The rats were anesthetized by intraperitoneal injection of Ketamine (50–100 mg/kg) plus xylazine (5–10 mg/kg). A 4 mm diameter filter paper soaked in 1 N NaOH was placed on the central cornea of the right eye for 45 s, and then the eye was thoroughly washed with 10 mL of saline. After injury, the rats were randomly divided into five treatment groups: vehicle; lipoxin A4 (LXA4) from Cayman Chemical (Ann Arbor, MI, USA); R,R Resolvin D6 isomer (RvD6i), R,R neuroprotection D (NPD1), and elovanoid (ELV)-N32 synthesized by Dr. R. Nshimiyimana, T.F. Lam, and Prof. N. Petasis. All lipid solutions were prepared daily at the final concentration of 10 μM using PBS with the minimal contamination of ethanol by evaporating the ethanol and immediately dissolve the lipids in PBS, then vortex well for 2 min. Topical administration (20 μL) was done 3 ×/day for 14 days. To determine if the lipid have any side effects in the non-injured rat eye, eye drops at the same concentrations were used 3 ×/day for 1 week. The treatment did not produce blinking or rubbing of the eyes. There were no signs of conjunctiva hyperemia or edema using slit-lamp examination. The experiments were double-blinded with the lipid mediators coded during the whole experiments. At the end of the study, when all data was collected, the code was opened.
See Table 1.
Injured corneas (n = 5/condition) were harvested and homogenized with TRIzol (ThermoFisher Scientific) on ice with a glass Dounce homogenizer. RNA sequencing was performed as described17. Briefly, after mRNA extraction and determination of purity, 8 ng of total RNA was reverse transcribed, and total cDNAs were amplified using ISPCR primer, and the library was made with the Nextera XT DNA library preparation kit (Illumina, San Diego, CA, USA). The libraries were pooled with the same molarity and sequenced using the NextSeq 500/550 High Output Kit v2 (75 cycles, Illumina). After demultiplexing, RNA-seq data were aligned to the Rattus Norvegicus reference genome (ftp://ftp.ensembl.org/pub/release-98/fasta/rattus_norvegicus/dna/) using the Subread package v2.0.1 alignment function48. The BAM files for sequencing data alignment were counted using featureCounts function of Subread tool49 using the macOS Catalina. The raw count data were subjected to differential gene expression analysis using DESeq2 package for R50 with the vehicle group as reference. The adjusted p-values were named as the false discover rate (FDR). Significantly changed genes (FDR < 0.05) between each treatment vs. vehicle were subjected to the enrichment analysis using EnrichR51 and NetworkAnalyst 3.052, and pathway analysis using the IPA (Qiagen Inc., https://www.qiagenbioinformatics.com/products/ingenuity-pathway-analysis).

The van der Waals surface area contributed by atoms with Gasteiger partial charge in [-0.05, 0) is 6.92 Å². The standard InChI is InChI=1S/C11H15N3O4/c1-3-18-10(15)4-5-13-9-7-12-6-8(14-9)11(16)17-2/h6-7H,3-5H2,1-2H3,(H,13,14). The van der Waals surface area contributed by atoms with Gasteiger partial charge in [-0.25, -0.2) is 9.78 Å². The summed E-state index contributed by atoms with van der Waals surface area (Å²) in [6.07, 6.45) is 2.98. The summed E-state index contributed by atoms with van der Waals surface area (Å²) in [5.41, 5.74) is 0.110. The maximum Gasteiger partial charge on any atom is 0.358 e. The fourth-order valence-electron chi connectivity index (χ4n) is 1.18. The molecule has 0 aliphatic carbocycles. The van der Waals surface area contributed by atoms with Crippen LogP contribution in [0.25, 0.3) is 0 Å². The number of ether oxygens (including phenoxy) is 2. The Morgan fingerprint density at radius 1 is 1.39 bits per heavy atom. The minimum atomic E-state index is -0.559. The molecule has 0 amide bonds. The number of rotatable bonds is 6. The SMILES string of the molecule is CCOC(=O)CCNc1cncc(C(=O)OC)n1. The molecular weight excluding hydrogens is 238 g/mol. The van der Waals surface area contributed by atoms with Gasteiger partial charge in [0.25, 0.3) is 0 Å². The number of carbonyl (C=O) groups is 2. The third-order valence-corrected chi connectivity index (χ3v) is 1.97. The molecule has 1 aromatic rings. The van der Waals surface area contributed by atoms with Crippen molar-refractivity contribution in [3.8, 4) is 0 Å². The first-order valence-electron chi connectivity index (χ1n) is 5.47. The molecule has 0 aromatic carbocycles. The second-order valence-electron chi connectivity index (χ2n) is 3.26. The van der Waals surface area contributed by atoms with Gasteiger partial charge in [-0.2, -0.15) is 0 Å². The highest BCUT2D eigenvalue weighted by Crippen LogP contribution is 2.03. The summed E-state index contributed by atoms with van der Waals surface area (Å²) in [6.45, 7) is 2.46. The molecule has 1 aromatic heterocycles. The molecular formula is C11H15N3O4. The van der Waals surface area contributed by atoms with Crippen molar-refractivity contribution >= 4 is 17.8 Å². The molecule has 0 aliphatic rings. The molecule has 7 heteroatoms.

Preparation of Alexa 594-conjugated RBD fragment of S protein
RBD fragment of the Spike protein belonging to SARS-CoV-2 (Raybiotech, Peachtree Corners GA. Cat. 230-30162-1000) was labeled using Alexa Fluor 594 Protein Labeling Kit (ThermoFisher Scientific, Waltham, MA. Cat. A10239) following the manufacturer’s directions. Briefly, 1 mg of protein was dissolved in 0.1 M bicarbonate and then incubated with the Alexa Fluor 594 dye for one hour. The dye was washed using an Amicon-Ultra centrifugal filter cutoff 10 kDa (Merck, Millipore Carrigtwohill, CO. Cat. UFC201024). To assess the efficiency of the label, the protein was measured at 280 nm and 590 nm absorbance using NanoDrop One (ThermoFisher Scientific). There was a ratio of 0.4 mol of dye/mole of protein and a recovery of about 80%.
Human corneal epithelial cells (HCEC) culture